In November, 2018, the Public Historian published a review that I wrote of the Lower East Side Tenement Museum’s newest tour: Under One Roof. The tour interprets the lives of three families who lived in the tenement at 103 Orchard Street — which was acquired by the museum in 2007 — from the 1940s up until the recent past. Addressing post-World War II immigration and migration to the Lower East Side, the educators leading the tours that I took did an excellent job highlighting how Americans have frequently been reluctant to welcome the world’s “huddled masses,” national myths notwithstanding.

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How Do We Mourn Publicly? Memorialization and the Triangle Shirtwaist Factory Fire

How Do We Mourn Publicly?: Memorialization and the Triangle Shirtwaist Factory Fire

By Kim Dramer

Around the turn of the 20th century, the shirtwaist, a type of blouse, was the choice of fashionable New York women. Stylish women in shirtwaists embellished by intricate tucks and lace inserts cut an elegant figure on the streets of New York. But the ample cut of the shirtwaist also gave the freedom of movement required by women who toiled in the city’s sweatshops where the shirtwaists were cut, sewn and trimmed. Across lower Manhattan, garment factories sprang up in which row after row of young women sat behind sewing machines. In their pursuit of the American dream, they toiled long hours for low wages, enduring dangerous working conditions. At the turn of the 20th century, there were more than 500 blouse factories in New York City, employing upwards of 40,000 workers.[1]

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New York Sports: Glamour and Grit in the Empire City

New York Sports: Glamour and Grit in the Empire City

Reviewed by Tony Collins

2018 wasn’t a great year for sports fans in New York. It ended with the Jets and Giants finishing last in their conferences, while the Knicks and the Nets spent the 2017-18 season fighting over the keys to the Atlantic Division’s cellar. And, with the exception of the Yankees, baseball and hockey fared little better.

But everyone in the city knows that things will change. This, after all, is the city that pretty much invented modern American sports.


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Happenings: Art, Play, and Urban Revitalization in 1960s Central Park

Happenings: Art, Play, and Urban Revitalization in 1960s Central Park

By Marie Warsh

On November 16, 1966, an unprecedented event took place on the Sheep Meadow in Central Park. Beginning at midnight, thousands of New Yorkers convened on the park’s largest lawn to watch the Leonid meteor showers, which were expected to be particularly brilliant. Although the crowd was let down — dense cloud cover prevented visibility — the gathering nonetheless offered a convivial atmosphere. Spectators brought chairs, blankets, and hot beverages, and the event became an after-dark picnic, with some marveling at the novel scene. One woman observed, “All these people in the park after midnight, and no one is getting mugged.”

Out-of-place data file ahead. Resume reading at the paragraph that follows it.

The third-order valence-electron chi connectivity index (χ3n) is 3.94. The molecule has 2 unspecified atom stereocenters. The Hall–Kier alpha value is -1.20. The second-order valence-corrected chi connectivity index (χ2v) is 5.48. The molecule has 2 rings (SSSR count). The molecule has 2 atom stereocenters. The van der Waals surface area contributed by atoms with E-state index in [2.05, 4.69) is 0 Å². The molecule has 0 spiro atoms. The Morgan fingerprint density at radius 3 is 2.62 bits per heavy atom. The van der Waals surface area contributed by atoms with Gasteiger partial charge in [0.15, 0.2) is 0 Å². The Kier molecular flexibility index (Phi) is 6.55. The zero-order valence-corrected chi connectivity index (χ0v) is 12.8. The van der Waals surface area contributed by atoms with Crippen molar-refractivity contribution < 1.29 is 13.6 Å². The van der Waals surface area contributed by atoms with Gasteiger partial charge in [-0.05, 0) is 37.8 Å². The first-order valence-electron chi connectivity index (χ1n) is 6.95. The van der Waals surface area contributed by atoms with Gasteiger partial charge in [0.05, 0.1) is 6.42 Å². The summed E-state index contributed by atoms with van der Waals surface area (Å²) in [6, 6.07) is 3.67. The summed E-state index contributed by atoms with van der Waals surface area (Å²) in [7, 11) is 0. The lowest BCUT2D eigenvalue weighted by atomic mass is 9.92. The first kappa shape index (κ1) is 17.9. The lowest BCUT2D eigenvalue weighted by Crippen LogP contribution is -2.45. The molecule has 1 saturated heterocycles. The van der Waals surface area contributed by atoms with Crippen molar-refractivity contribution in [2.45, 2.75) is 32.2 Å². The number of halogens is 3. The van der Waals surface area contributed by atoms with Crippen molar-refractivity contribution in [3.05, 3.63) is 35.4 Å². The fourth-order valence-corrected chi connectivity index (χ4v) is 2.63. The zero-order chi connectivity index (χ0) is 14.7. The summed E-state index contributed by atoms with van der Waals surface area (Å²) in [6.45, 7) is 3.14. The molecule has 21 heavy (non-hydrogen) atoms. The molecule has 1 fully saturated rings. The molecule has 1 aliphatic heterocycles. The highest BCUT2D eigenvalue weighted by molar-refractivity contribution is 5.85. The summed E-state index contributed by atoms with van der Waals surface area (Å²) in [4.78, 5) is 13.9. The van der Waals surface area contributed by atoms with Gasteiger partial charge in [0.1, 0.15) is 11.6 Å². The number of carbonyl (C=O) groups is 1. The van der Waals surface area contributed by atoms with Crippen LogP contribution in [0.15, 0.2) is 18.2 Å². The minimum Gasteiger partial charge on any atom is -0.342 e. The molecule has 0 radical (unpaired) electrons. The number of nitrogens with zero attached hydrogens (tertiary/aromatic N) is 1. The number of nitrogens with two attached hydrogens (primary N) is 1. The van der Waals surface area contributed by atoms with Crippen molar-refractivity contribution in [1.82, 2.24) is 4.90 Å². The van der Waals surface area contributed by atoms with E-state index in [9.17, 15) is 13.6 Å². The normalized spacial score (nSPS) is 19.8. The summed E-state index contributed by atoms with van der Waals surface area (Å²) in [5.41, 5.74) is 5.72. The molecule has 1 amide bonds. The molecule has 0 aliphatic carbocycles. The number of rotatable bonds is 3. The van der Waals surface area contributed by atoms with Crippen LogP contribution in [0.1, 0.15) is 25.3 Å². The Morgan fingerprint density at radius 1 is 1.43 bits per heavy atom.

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The Deuce Times Two

The Deuce Times Two

By Jeffrey Escoffier

“It was the best of times, it was the worst of times.” The famous opening line of Dickens’ Tale of Two Cities certainly seems like an appropriate way sum up 1970s New York, but I cite it also because the novel itself comes up in The Deuce’s first season as a book that launches a young prostitute on the road to reading and going back to school. Objectively life in New York City during the 1970s and early 80s was pretty bad — high crime rates, rampant homelessness, loose trash everywhere, whole neighborhoods of abandoned buildings crumbling and burning — yet it was an incredibly creative time as well: in music, art, performance, theater and sexuality. This was brought home to me recently when a 70-year-old retired professor of history said to me: “I know everything was so terrible in that period, but it was also incredibly exciting.”

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One Hundred Years of Equity Strikes and Labor Solidarity

One Hundred Years of Equity Strikes and Labor Solidarity

By Caroline Propersi-Grossman

In August 1919, following months of stalled negotiations, the New York City section of Actors’ Equity Association (Equity) called a strike against The Producing Managers Association, a trade group composed of theater owners and producers including the Shubert, Ziegfield, and Belasco theater owners. Equity’s demands were modest. The strike called for a standardized eight-show work week with additional compensation for extra matinee performances and higher wages for chorus performers. The Producing Managers Association responded by refusing to recognize Equity, filing injunctions against individual actors, and occasionally attempting to open negotiations with the actors’ union on a theater-by-theater basis.